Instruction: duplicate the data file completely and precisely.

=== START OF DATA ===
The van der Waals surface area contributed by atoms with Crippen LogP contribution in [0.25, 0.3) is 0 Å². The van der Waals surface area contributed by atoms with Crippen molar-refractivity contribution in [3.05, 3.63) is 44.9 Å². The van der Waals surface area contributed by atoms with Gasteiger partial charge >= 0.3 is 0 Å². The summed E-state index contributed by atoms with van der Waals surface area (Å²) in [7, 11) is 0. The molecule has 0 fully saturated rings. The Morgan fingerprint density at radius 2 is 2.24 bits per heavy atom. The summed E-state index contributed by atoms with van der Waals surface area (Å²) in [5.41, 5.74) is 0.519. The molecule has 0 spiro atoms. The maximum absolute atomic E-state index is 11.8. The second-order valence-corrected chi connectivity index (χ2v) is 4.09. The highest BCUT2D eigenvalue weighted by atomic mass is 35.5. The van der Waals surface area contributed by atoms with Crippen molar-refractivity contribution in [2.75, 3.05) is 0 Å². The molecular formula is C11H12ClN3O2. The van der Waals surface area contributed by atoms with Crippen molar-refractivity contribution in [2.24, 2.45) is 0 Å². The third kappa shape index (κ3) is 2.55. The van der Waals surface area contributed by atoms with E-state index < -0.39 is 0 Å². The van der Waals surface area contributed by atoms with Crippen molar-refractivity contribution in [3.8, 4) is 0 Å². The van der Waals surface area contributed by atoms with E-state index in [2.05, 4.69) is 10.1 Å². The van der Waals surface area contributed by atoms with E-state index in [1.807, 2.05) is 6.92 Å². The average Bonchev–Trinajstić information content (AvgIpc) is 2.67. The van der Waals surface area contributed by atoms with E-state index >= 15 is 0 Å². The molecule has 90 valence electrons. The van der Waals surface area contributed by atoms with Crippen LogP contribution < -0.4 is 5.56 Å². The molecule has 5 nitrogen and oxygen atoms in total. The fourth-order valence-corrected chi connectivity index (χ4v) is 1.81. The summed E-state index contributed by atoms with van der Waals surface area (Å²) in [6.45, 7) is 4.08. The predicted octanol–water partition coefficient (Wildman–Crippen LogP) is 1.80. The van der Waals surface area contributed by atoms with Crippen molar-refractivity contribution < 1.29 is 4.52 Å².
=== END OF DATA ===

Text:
The van der Waals surface area contributed by atoms with Crippen LogP contribution in [0.25, 0.3) is 0 Å². The van der Waals surface area contributed by atoms with Crippen molar-refractivity contribution in [3.05, 3.63) is 44.9 Å². The van der Waals surface area contributed by atoms with Gasteiger partial charge >= 0.3 is 0 Å². The summed E-state index contributed by atoms with van der Waals surface area (Å²) in [7, 11) is 0. The molecule has 0 fully saturated rings. The Morgan fingerprint density at radius 2 is 2.24 bits per heavy atom. The summed E-state index contributed by atoms with van der Waals surface area (Å²) in [5.41, 5.74) is 0.519. The molecule has 0 spiro atoms. The maximum absolute atomic E-state index is 11.8. The second-order valence-corrected chi connectivity index (χ2v) is 4.09. The highest BCUT2D eigenvalue weighted by atomic mass is 35.5. The van der Waals surface area contributed by atoms with Crippen molar-refractivity contribution in [2.75, 3.05) is 0 Å². The molecular formula is C11H12ClN3O2. The van der Waals surface area contributed by atoms with Crippen molar-refractivity contribution in [2.24, 2.45) is 0 Å². The third kappa shape index (κ3) is 2.55. The van der Waals surface area contributed by atoms with E-state index < -0.39 is 0 Å². The van der Waals surface area contributed by atoms with Crippen molar-refractivity contribution in [3.8, 4) is 0 Å². The van der Waals surface area contributed by atoms with E-state index in [2.05, 4.69) is 10.1 Å². The van der Waals surface area contributed by atoms with E-state index in [1.807, 2.05) is 6.92 Å². The average Bonchev–Trinajstić information content (AvgIpc) is 2.67. The van der Waals surface area contributed by atoms with E-state index >= 15 is 0 Å². The molecule has 90 valence electrons. The van der Waals surface area contributed by atoms with Crippen LogP contribution < -0.4 is 5.56 Å². The molecule has 5 nitrogen and oxygen atoms in total. The fourth-order valence-corrected chi connectivity index (χ4v) is 1.81. The summed E-state index contributed by atoms with van der Waals surface area (Å²) in [6.45, 7) is 4.08. The predicted octanol–water partition coefficient (Wildman–Crippen LogP) is 1.80. The van der Waals surface area contributed by atoms with Crippen molar-refractivity contribution < 1.29 is 4.52 Å².